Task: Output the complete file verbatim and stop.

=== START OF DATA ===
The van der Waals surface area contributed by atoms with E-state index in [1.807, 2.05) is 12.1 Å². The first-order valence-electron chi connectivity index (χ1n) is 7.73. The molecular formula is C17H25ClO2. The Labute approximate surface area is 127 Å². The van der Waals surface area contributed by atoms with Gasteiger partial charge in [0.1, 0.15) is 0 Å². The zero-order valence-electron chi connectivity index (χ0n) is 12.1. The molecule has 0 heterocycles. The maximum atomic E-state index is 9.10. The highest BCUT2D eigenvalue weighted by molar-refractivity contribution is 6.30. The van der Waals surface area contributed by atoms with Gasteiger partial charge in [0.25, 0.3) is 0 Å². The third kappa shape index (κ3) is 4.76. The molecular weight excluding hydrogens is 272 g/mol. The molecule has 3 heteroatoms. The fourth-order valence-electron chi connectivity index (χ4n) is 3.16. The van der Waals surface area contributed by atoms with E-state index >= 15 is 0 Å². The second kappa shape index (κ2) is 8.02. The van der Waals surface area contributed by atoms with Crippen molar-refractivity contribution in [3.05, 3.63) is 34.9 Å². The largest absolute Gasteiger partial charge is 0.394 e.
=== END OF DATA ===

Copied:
The van der Waals surface area contributed by atoms with E-state index in [1.807, 2.05) is 12.1 Å². The first-order valence-electron chi connectivity index (χ1n) is 7.73. The molecular formula is C17H25ClO2. The Labute approximate surface area is 127 Å². The van der Waals surface area contributed by atoms with Gasteiger partial charge in [0.1, 0.15) is 0 Å². The zero-order valence-electron chi connectivity index (χ0n) is 12.1. The molecule has 0 heterocycles. The maximum atomic E-state index is 9.10. The highest BCUT2D eigenvalue weighted by molar-refractivity contribution is 6.30. The van der Waals surface area contributed by atoms with Gasteiger partial charge in [0.25, 0.3) is 0 Å². The third kappa shape index (κ3) is 4.76. The molecular weight excluding hydrogens is 272 g/mol. The molecule has 3 heteroatoms. The fourth-order valence-electron chi connectivity index (χ4n) is 3.16. The van der Waals surface area contributed by atoms with E-state index >= 15 is 0 Å². The second kappa shape index (κ2) is 8.02. The van der Waals surface area contributed by atoms with Crippen molar-refractivity contribution in [3.05, 3.63) is 34.9 Å². The largest absolute Gasteiger partial charge is 0.394 e.